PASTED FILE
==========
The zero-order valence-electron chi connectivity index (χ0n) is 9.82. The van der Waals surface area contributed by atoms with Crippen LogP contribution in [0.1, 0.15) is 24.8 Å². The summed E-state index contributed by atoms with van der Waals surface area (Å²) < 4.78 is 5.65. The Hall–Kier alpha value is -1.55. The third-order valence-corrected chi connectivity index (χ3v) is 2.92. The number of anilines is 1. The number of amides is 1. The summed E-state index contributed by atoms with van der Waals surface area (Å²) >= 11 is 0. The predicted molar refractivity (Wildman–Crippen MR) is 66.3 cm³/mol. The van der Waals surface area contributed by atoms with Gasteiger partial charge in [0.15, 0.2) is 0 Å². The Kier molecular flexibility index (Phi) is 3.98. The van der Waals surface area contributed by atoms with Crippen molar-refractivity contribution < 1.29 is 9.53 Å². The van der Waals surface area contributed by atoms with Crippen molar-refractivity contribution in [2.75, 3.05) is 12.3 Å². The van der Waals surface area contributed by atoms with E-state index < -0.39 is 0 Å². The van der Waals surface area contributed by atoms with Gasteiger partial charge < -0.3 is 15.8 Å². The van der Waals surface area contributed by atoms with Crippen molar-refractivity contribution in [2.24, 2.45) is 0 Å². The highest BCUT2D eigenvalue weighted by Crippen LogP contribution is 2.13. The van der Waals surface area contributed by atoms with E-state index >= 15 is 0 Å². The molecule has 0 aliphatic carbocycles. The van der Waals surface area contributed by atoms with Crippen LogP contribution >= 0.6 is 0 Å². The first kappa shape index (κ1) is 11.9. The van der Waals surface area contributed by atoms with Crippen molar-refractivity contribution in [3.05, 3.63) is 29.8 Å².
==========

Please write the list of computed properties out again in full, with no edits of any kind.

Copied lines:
The zero-order valence-electron chi connectivity index (χ0n) is 9.82. The van der Waals surface area contributed by atoms with Crippen LogP contribution in [0.1, 0.15) is 24.8 Å². The summed E-state index contributed by atoms with van der Waals surface area (Å²) < 4.78 is 5.65. The Hall–Kier alpha value is -1.55. The third-order valence-corrected chi connectivity index (χ3v) is 2.92. The number of anilines is 1. The number of amides is 1. The summed E-state index contributed by atoms with van der Waals surface area (Å²) >= 11 is 0. The predicted molar refractivity (Wildman–Crippen MR) is 66.3 cm³/mol. The van der Waals surface area contributed by atoms with Gasteiger partial charge in [0.15, 0.2) is 0 Å². The Kier molecular flexibility index (Phi) is 3.98. The van der Waals surface area contributed by atoms with Crippen molar-refractivity contribution < 1.29 is 9.53 Å². The van der Waals surface area contributed by atoms with Crippen molar-refractivity contribution in [2.75, 3.05) is 12.3 Å². The van der Waals surface area contributed by atoms with E-state index < -0.39 is 0 Å². The van der Waals surface area contributed by atoms with Gasteiger partial charge < -0.3 is 15.8 Å². The van der Waals surface area contributed by atoms with Crippen molar-refractivity contribution in [2.24, 2.45) is 0 Å². The highest BCUT2D eigenvalue weighted by Crippen LogP contribution is 2.13. The van der Waals surface area contributed by atoms with E-state index >= 15 is 0 Å². The molecule has 0 aliphatic carbocycles. The van der Waals surface area contributed by atoms with Crippen LogP contribution >= 0.6 is 0 Å². The first kappa shape index (κ1) is 11.9. The van der Waals surface area contributed by atoms with Crippen molar-refractivity contribution in [3.05, 3.63) is 29.8 Å².